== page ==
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Hermann Scherchen – the Nixa recordings
Hector BERLIOZ (1803-1869)
Symphonie fantastique Op.14 (1830) [51.53]
Harold in Italy Op.16 (1834) [42.18]*
Pyotr Ilyich TCHAIKOVSKY (1840-1893)
Romeo and Juliet – Fantasy overture (1880) [22.54]
Marche slave Op.31 (1876) [10.37]
Capriccio Italien Op.45 (1880) [16.39]
1812 Overture in E flat major Op.49 (1880) [15.09] +
Nikolai RIMSKY-KORSAKOV (1844-1908)
Antar – symphonic suite Op.9 (1868, rev 1875, 1897) [34.33]
La Grande Paque Russe Op.36 [15.24]
Capriccio Espagnol Op.34 (1887) [16.01]
Band of the Irish Guards +
London Symphony Orchestra
Frederick Riddle (viola)/Royal Philharmonic Orchestra *
Hermann Scherchen
rec. Nixa, London, 1953-54
TAHRA TAH 413-416 [4 CDs: 51.53 + 42.18 + 65.38 + 66.36]

It’s splendid that these Nixa discs are once more back in the catalogue. I believe they saw some life back in the late 1980s with transfers by Mike Dutton but those have, in any case, long been unavailable. Scherchen takes on rather Stokowski-like repertoire here – Berlioz, Rimsky and Tchaikovsky and in the case of second composer, certainly, he proves a formidable guide. His Berlioz has divided critics for half a century and that’s not likely to change, however attractive the presentation – and it is extremely attractive with full colour artwork depicting the original LP sleeves, some excellent photographs and useful ancillary material in the form of critical commentary. This is one of Tahra’s increasingly valuable “book” sets – the four CDs and text and artwork housed in book form, ten inches tall.
Scherchen’s Antar is a treat. He achieves some evocative colouring from all the sections of the LSO, a band not then otherwise in the rudest of technical health. But it plays splendidly for him – warm and evocative cellos, scampering flautists, a well-balanced (that is not over prominent) harp and in the largo sections of the first movement some estimable wind and violin phrasing. He is incisive in the dramatic music and languorous and warm in the slower – especially of course the “love” music of the slow movement. Crisp rhythm galvanises the March and the finale has some sensual string cantilena and a real sense of emotive engagement. Coupled with it is La Grande Paque Russe which is cannily paced – quite a slow start – and which once again shows off the LSO principals; is that George Stratton as leader? The brass is suitably saturnine, the leader of the cellos shines, and the whole thing is extrovert without becoming Technicolor. The Capriccio Espagnol impresses the more for not being remotely gaudy.  
Another disc gives us Scherchen’s Tchaikovsky. Romeo and Juliet conforms to the standard Scherchen polarity – fast is very fast and slow is very slow. This makes for rather an episodic ride and the kinds of exaggeration to be found rather rule it out of court, except to admirers of the conductor and those who welcome such licence. Nevertheless it should be stressed that Scherchen is an exciting and properly incisive Tchaikovskian and that much here is, despite the strictures, enjoyable and passionate. Marche Slave was, if not a novelty, then rather unusual repertoire for the early fifties and Scherchen does well by it, having less opportunity to deviate. There’s nothing really problematic about his handling of Capriccio Italien nor of the 1812 Overture. I can add one addition to the track details regarding the latter – amidst the bluster and grapeshot we can hear the (uncredited) Band of the Irish Guards.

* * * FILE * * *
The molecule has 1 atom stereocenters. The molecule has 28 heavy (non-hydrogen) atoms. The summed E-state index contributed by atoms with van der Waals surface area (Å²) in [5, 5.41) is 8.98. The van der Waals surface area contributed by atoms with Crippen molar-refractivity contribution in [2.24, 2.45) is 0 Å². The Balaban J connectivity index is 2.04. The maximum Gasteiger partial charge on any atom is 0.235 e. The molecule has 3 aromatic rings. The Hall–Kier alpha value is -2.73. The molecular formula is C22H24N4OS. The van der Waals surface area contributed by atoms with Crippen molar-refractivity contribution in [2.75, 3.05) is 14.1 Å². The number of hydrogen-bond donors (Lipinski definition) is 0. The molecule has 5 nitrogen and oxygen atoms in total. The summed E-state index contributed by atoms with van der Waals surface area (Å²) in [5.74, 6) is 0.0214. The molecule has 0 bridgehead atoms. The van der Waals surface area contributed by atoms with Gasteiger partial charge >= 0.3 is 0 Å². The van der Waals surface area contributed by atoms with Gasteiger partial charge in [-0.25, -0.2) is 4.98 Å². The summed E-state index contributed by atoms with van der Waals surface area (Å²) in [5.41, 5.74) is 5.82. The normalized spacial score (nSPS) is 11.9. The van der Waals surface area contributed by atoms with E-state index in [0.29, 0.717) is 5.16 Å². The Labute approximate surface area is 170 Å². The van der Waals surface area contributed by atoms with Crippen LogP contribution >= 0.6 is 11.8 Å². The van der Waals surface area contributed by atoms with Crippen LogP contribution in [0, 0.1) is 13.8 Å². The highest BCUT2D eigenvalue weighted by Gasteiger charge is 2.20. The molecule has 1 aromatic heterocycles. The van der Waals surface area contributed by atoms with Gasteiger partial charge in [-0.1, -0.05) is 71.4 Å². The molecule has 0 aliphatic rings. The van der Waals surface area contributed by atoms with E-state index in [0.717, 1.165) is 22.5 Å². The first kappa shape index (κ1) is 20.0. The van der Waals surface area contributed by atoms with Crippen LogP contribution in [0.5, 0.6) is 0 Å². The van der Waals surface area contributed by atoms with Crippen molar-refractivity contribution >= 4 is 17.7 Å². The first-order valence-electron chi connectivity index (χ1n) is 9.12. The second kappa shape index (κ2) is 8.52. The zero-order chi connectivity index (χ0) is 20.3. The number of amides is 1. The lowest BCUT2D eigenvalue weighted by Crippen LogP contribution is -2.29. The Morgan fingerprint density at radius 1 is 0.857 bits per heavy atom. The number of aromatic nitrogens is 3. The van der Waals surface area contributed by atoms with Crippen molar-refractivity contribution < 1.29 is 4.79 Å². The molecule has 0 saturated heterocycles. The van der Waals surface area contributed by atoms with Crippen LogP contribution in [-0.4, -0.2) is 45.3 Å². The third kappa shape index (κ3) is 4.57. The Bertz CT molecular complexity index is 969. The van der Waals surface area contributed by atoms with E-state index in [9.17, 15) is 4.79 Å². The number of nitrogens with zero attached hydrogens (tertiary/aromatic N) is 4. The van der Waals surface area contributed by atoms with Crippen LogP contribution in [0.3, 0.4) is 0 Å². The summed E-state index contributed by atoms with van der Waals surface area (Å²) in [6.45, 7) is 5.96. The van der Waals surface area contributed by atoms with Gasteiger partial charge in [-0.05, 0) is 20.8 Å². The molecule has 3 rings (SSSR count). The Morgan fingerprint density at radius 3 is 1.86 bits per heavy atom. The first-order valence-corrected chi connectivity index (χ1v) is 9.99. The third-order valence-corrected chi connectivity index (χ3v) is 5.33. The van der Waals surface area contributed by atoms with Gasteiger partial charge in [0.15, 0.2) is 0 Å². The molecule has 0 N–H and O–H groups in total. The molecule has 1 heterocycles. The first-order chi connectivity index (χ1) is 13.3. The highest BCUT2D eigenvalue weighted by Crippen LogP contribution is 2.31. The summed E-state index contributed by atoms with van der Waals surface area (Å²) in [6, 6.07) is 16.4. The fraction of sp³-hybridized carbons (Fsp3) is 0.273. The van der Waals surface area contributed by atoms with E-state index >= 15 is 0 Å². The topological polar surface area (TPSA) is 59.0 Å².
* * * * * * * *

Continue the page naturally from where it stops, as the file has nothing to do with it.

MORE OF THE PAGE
After the unreservedly recommended Rimsky and the more problematic Tchaikovsky we come to Berlioz, of which there are two discs. The Symphonie fantastique is one of the most famous of the echt-Scherchen discs currently available. It bears his indelible mark as to rhythm and tempo relation and remains a highly inflammable artefact. It’s a powerfully personalised reading and speaks of Scherchen’s typically concentrated approach. But the sforzandi tend to grate and the rhythmic eccentricities will be a cause of concern – the Ball is particularly lugubrious and there is rather a sense of a lack of atmosphere. Part of that may be to do with the original recording, which doesn’t show the LSO in nearly as good a light as Antar – but certainly not all.
We also have Harold in Italy with Frederick Riddle, principal violist of the RPO, in their only outing of the set. I once read an article by some hapless American which referred to Riddle as a “competent” player, rather as if one were to refer to Szymon Goldberg as an “adequate” violinist. In fact Riddle was a superb instrumentalist, though his live Edinburgh recording with Beecham on BBC Classics is far superior as a performance though far inferior with respect to sound to this one. Scherchen is rather dogged here and can’t compare with Beecham’s incisive shaping of phrases and paragraphs. In fact the opening sounds more like a Bach Passion than Berlioz. Riddle plays with flexibility and fine tone for Scherchen but with far greater flair and personality for his own conductor, Beecham – not least in matters of timbral variety, phrasal elasticity and dynamic flexibility. Still, listening to the two makes for fruitful comparison; Beecham’s contemporaneous commercial disc with Primrose remains the best recorded and most centrally recommendable of his own contributions. But the live Riddle has great flair, if imperfect sound – coughs, veiled sound et al.
There is some tape hiss present – you’ll notice it in Antar, though you’ll equally be swept up in the performance and will cease to notice. Otherwise the restorations have been well done and the documentation, as indicated, is a pleasure to see. Scherchen lovers will speedily sweep up this set.

Jonathan Woolf


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